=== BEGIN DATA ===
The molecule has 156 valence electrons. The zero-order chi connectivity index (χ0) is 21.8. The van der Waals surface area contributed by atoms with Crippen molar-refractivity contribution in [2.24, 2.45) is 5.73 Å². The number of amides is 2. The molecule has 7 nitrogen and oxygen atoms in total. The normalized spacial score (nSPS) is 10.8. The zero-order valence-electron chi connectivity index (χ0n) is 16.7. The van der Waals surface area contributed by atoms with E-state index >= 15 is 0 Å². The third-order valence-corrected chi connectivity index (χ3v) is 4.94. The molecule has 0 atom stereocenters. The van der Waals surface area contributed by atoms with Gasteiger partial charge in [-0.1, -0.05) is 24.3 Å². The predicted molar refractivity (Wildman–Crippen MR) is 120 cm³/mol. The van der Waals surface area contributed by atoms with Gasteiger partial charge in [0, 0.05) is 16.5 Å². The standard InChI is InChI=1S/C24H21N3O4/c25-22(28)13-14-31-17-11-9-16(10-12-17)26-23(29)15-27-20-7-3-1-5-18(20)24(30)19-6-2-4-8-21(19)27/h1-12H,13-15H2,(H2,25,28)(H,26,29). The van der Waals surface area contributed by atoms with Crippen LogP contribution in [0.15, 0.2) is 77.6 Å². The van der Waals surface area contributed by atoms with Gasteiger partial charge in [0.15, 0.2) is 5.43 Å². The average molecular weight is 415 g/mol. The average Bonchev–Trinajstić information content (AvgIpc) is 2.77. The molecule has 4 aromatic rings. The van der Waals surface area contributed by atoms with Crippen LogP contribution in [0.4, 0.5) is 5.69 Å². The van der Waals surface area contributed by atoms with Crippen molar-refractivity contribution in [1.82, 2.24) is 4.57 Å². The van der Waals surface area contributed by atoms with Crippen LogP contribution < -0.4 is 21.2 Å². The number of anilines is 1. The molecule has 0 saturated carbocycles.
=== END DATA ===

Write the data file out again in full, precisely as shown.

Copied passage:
The molecule has 156 valence electrons. The zero-order chi connectivity index (χ0) is 21.8. The van der Waals surface area contributed by atoms with Crippen molar-refractivity contribution in [2.24, 2.45) is 5.73 Å². The number of amides is 2. The molecule has 7 nitrogen and oxygen atoms in total. The normalized spacial score (nSPS) is 10.8. The zero-order valence-electron chi connectivity index (χ0n) is 16.7. The van der Waals surface area contributed by atoms with E-state index >= 15 is 0 Å². The third-order valence-corrected chi connectivity index (χ3v) is 4.94. The molecule has 0 atom stereocenters. The van der Waals surface area contributed by atoms with Gasteiger partial charge in [-0.1, -0.05) is 24.3 Å². The predicted molar refractivity (Wildman–Crippen MR) is 120 cm³/mol. The van der Waals surface area contributed by atoms with Gasteiger partial charge in [0, 0.05) is 16.5 Å². The standard InChI is InChI=1S/C24H21N3O4/c25-22(28)13-14-31-17-11-9-16(10-12-17)26-23(29)15-27-20-7-3-1-5-18(20)24(30)19-6-2-4-8-21(19)27/h1-12H,13-15H2,(H2,25,28)(H,26,29). The van der Waals surface area contributed by atoms with Crippen LogP contribution in [0.15, 0.2) is 77.6 Å². The van der Waals surface area contributed by atoms with Gasteiger partial charge in [0.15, 0.2) is 5.43 Å². The average molecular weight is 415 g/mol. The average Bonchev–Trinajstić information content (AvgIpc) is 2.77. The molecule has 4 aromatic rings. The van der Waals surface area contributed by atoms with Crippen LogP contribution in [0.4, 0.5) is 5.69 Å². The van der Waals surface area contributed by atoms with Crippen molar-refractivity contribution in [1.82, 2.24) is 4.57 Å². The van der Waals surface area contributed by atoms with Crippen LogP contribution < -0.4 is 21.2 Å². The number of anilines is 1. The molecule has 0 saturated carbocycles.